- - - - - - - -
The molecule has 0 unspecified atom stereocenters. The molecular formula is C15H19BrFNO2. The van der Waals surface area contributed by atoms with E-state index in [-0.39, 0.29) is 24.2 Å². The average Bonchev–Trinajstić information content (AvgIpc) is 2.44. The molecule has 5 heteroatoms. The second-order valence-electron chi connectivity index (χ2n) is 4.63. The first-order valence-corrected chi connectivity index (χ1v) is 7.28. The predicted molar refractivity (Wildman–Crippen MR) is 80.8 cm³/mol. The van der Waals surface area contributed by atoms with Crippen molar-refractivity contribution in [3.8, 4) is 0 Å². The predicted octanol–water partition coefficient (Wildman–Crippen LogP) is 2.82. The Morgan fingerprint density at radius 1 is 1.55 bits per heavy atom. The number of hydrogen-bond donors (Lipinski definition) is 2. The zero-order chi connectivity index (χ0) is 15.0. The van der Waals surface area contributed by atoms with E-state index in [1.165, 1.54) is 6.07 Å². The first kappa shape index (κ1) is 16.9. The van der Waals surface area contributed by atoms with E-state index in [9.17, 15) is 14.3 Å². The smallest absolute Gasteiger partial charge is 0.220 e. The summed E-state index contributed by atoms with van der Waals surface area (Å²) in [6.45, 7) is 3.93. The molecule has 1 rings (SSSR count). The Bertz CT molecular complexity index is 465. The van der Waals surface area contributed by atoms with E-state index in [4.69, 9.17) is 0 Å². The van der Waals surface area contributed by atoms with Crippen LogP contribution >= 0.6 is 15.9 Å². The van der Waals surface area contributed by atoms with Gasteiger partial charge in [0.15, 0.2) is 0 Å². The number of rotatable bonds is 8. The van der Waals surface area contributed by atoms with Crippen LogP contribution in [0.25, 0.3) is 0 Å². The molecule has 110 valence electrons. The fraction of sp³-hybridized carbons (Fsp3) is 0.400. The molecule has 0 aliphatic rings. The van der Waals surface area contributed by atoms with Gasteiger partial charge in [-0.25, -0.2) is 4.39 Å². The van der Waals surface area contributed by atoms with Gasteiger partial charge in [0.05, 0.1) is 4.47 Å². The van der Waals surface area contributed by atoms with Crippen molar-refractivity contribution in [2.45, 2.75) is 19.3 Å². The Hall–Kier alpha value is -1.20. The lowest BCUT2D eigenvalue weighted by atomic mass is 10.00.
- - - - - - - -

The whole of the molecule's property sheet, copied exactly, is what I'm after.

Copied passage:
The molecule has 0 unspecified atom stereocenters. The molecular formula is C15H19BrFNO2. The van der Waals surface area contributed by atoms with E-state index in [-0.39, 0.29) is 24.2 Å². The average Bonchev–Trinajstić information content (AvgIpc) is 2.44. The molecule has 5 heteroatoms. The second-order valence-electron chi connectivity index (χ2n) is 4.63. The first-order valence-corrected chi connectivity index (χ1v) is 7.28. The predicted molar refractivity (Wildman–Crippen MR) is 80.8 cm³/mol. The van der Waals surface area contributed by atoms with Crippen molar-refractivity contribution in [3.8, 4) is 0 Å². The predicted octanol–water partition coefficient (Wildman–Crippen LogP) is 2.82. The Morgan fingerprint density at radius 1 is 1.55 bits per heavy atom. The number of hydrogen-bond donors (Lipinski definition) is 2. The zero-order chi connectivity index (χ0) is 15.0. The van der Waals surface area contributed by atoms with E-state index in [1.165, 1.54) is 6.07 Å². The first kappa shape index (κ1) is 16.9. The van der Waals surface area contributed by atoms with E-state index in [9.17, 15) is 14.3 Å². The smallest absolute Gasteiger partial charge is 0.220 e. The summed E-state index contributed by atoms with van der Waals surface area (Å²) in [6.45, 7) is 3.93. The molecule has 1 rings (SSSR count). The Bertz CT molecular complexity index is 465. The van der Waals surface area contributed by atoms with E-state index in [4.69, 9.17) is 0 Å². The van der Waals surface area contributed by atoms with Crippen LogP contribution >= 0.6 is 15.9 Å². The van der Waals surface area contributed by atoms with Gasteiger partial charge in [0.15, 0.2) is 0 Å². The number of rotatable bonds is 8. The van der Waals surface area contributed by atoms with Crippen LogP contribution in [0.25, 0.3) is 0 Å². The molecule has 110 valence electrons. The fraction of sp³-hybridized carbons (Fsp3) is 0.400. The molecule has 0 aliphatic rings. The van der Waals surface area contributed by atoms with Gasteiger partial charge in [-0.25, -0.2) is 4.39 Å². The van der Waals surface area contributed by atoms with Gasteiger partial charge in [0.05, 0.1) is 4.47 Å². The van der Waals surface area contributed by atoms with Crippen molar-refractivity contribution in [2.45, 2.75) is 19.3 Å². The Hall–Kier alpha value is -1.20. The lowest BCUT2D eigenvalue weighted by atomic mass is 10.00.